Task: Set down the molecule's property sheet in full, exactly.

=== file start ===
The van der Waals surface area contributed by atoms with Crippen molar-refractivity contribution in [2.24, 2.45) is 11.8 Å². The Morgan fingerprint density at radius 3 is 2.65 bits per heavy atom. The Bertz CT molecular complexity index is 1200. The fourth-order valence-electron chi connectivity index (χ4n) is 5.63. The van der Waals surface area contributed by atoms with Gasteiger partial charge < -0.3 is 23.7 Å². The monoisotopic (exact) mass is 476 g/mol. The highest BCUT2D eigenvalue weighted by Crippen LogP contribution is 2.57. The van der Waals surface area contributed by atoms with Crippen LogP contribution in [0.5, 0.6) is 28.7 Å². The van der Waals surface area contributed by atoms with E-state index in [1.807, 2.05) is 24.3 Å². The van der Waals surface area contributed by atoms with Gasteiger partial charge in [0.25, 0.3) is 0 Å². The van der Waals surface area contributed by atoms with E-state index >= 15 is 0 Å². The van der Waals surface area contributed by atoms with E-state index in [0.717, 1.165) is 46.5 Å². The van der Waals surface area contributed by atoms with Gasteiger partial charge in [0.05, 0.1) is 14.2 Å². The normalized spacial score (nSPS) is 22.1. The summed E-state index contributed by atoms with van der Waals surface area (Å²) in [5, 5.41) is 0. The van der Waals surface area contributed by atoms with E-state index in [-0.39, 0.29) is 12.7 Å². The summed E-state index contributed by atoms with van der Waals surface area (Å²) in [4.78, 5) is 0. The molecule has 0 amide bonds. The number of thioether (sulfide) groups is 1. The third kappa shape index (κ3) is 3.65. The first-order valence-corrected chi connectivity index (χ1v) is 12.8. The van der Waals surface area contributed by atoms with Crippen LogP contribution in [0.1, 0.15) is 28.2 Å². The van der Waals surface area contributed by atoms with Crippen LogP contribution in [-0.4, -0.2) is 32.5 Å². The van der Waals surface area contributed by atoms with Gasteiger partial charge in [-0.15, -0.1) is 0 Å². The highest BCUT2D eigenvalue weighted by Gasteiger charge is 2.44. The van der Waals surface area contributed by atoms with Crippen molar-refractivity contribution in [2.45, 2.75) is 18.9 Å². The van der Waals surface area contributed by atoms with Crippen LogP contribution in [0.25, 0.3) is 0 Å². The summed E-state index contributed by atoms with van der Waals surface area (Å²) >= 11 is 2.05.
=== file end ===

The van der Waals surface area contributed by atoms with Crippen molar-refractivity contribution in [2.24, 2.45) is 11.8 Å². The Morgan fingerprint density at radius 3 is 2.65 bits per heavy atom. The Bertz CT molecular complexity index is 1200. The fourth-order valence-electron chi connectivity index (χ4n) is 5.63. The van der Waals surface area contributed by atoms with Gasteiger partial charge < -0.3 is 23.7 Å². The monoisotopic (exact) mass is 476 g/mol. The highest BCUT2D eigenvalue weighted by Crippen LogP contribution is 2.57. The van der Waals surface area contributed by atoms with Crippen LogP contribution in [0.5, 0.6) is 28.7 Å². The van der Waals surface area contributed by atoms with E-state index in [1.807, 2.05) is 24.3 Å². The van der Waals surface area contributed by atoms with Gasteiger partial charge in [0.25, 0.3) is 0 Å². The van der Waals surface area contributed by atoms with E-state index >= 15 is 0 Å². The van der Waals surface area contributed by atoms with E-state index in [0.717, 1.165) is 46.5 Å². The van der Waals surface area contributed by atoms with Gasteiger partial charge in [0.05, 0.1) is 14.2 Å². The normalized spacial score (nSPS) is 22.1. The summed E-state index contributed by atoms with van der Waals surface area (Å²) in [5, 5.41) is 0. The van der Waals surface area contributed by atoms with E-state index in [-0.39, 0.29) is 12.7 Å². The summed E-state index contributed by atoms with van der Waals surface area (Å²) in [4.78, 5) is 0. The molecule has 0 amide bonds. The number of thioether (sulfide) groups is 1. The third kappa shape index (κ3) is 3.65. The first-order valence-corrected chi connectivity index (χ1v) is 12.8. The van der Waals surface area contributed by atoms with Crippen LogP contribution in [0.1, 0.15) is 28.2 Å². The van der Waals surface area contributed by atoms with Crippen LogP contribution in [-0.4, -0.2) is 32.5 Å². The van der Waals surface area contributed by atoms with Gasteiger partial charge in [-0.15, -0.1) is 0 Å². The highest BCUT2D eigenvalue weighted by Gasteiger charge is 2.44. The van der Waals surface area contributed by atoms with Crippen molar-refractivity contribution in [2.45, 2.75) is 18.9 Å². The van der Waals surface area contributed by atoms with Crippen LogP contribution in [0.25, 0.3) is 0 Å². The summed E-state index contributed by atoms with van der Waals surface area (Å²) >= 11 is 2.05.